The Basel Convention
Figure 1: Signatories to the Basel Convention – notice the United States is not a signatory (Source: Basel Convention)
It was adopted in 1989 and entered into force on 5 May 1992. It was created to address increasing concerns over the management, disposal and transboundary movements of hazardous wastes. The main principles of the Convention are that:
- transboundary movements of hazardous wastes should be reduced to a minimum consistent with their environmentally sound management;
- hazardous wastes should be treated and disposed of as close as possible to their source of generation;
- hazardous waste generation should be reduced and minimized at source
The categories of wastes and the hazardous characteristics are set out in Annexes I to III of the Convention. Lists of specific wastes characterized as hazardous or non-hazardous are in Annexes VIII and IX. As of May 2006, 170 states were Parties to the Convention. The total number of ratifications with the 1995 Ban Amendment stands at 63.
The Basel Convention covers hazardous wastes that are:
- toxic, or ecotoxic
The Basel Convention has created an interactive data visualization tool to show generation and transboundary movements of hazardous wastes and other wastes. It contains data for the years 2006, 2007, 2008, 2009 and 2010
Figure 2: Basel Convention interactive map – showing tonnage of e-waste and importing and exporting countries and where e-waste is being shipped. Click on the graphic to go to map (Source: Basel Convention)
Electronics are a reality of modern life – cell phones, laptops, TVs and a growing number of other gadgets. Consider that the rather niche market of Robotic toys alone is 30 billion dollars a year and growing.
Figure 3: E-waste interactive infographic. Click on the “play” button on the far left to launch
The electronic market is well known for short product lifespans with many of the products being designed-for-the-dump. Practical cost of repair often exceeds replacement cost, making it more economically viable to throw a damaged circuit board away than it is to repair it.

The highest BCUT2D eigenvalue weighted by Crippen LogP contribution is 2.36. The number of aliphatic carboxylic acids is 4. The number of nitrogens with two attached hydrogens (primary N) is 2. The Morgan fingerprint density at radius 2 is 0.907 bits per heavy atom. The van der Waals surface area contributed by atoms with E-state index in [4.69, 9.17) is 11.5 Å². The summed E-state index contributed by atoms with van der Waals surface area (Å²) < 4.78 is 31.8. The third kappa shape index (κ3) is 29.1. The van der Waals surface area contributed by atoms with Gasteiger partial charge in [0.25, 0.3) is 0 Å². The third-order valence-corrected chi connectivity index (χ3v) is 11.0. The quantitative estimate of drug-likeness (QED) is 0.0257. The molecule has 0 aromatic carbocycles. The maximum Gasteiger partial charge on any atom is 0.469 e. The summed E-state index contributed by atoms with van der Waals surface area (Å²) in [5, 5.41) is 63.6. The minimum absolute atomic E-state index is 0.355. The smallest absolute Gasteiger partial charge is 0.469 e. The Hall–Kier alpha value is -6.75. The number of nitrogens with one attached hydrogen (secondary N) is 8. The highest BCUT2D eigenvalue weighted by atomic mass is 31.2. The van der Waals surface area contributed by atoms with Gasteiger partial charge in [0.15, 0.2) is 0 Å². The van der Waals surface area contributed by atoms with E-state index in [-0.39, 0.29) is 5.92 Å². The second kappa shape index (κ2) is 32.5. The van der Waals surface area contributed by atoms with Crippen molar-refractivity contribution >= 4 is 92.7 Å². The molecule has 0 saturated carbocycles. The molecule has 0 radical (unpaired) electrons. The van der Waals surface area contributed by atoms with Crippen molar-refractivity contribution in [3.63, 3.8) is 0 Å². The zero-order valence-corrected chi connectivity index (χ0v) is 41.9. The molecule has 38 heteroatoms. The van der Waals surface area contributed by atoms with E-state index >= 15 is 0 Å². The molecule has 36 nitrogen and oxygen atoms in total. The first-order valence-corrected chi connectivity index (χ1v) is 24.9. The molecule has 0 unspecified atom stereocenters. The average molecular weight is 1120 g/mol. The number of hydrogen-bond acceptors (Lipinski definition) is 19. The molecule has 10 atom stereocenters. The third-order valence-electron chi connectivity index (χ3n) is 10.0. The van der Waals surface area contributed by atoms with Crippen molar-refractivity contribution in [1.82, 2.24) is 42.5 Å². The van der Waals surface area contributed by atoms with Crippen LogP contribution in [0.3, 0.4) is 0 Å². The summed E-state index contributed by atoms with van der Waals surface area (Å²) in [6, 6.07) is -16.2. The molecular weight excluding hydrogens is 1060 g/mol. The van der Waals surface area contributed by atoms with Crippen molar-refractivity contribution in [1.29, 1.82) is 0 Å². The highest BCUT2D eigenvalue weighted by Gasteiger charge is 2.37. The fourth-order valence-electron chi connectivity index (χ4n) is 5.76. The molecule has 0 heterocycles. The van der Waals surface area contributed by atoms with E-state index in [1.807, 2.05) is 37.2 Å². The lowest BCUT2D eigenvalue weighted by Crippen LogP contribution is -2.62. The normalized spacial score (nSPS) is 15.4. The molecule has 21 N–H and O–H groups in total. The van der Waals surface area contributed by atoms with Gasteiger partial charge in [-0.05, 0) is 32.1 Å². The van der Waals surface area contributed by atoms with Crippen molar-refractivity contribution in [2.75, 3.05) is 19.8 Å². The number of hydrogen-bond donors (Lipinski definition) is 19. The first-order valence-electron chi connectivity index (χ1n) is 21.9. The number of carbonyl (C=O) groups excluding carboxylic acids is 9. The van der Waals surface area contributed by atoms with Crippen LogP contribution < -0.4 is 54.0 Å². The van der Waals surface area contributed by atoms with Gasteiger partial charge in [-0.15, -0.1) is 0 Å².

Every year the marketers of the electronic manufacturer supply chain lure us into buying the latest gadget and every year, we fall prey to this marketing, spending the latest tech toys to support our needs and desires. Novelty is built into the next generation of electronic products, creating a strong compulsion to own the new gadget. Apple and Steven Jobs are the most iconic representatives of this consumer dependent economics. His mysticism and showmanship combined to make Apple new product releases the stuff of legends. Apple stands as the leading electronic brand of the modern technocracy but sadly, from an environmental perspective, this ability to create compulsion for a product lay at the very heart of consumerism driven ecological damage now plaguing human civilization.
Over 300 million computers and one billion cell phones are produced every year to satisfy our global demand. The US alone generates 3 million tons of e-waste, of which only 15% is recycled. And of that 15% recycled, only a fraction of materials can be recovered. In 2006, the Basel Convention estimated that some 20 to 50 million metric tonnes of e‐waste are generated worldwide every year, comprising more than 5% of all municipal solid waste. When the millions of computers purchased around the world every year become obsolete they leave behind lead, cadmium, mercury and other hazardous wastes.
Health and Environmental Effects of E-Waste
Figure 4: Effects of e-waste on human body (Source: Silicon Valley Toxics Coalition)
- Lead – The health effects of lead are well known; lead exposure causes brain damage in children and has already been banned from many consumer products.
- Mercury -Mercury is toxic in very low doses, and causes brain and kidney damage. It can be passed on through breast milk; just 1/70th of a teaspoon of mercury can contaminate 20 acres of a lake, making the fish unfit to eat.
- Cadmium – Cadmium accumulates in the human body and poisons the kidneys.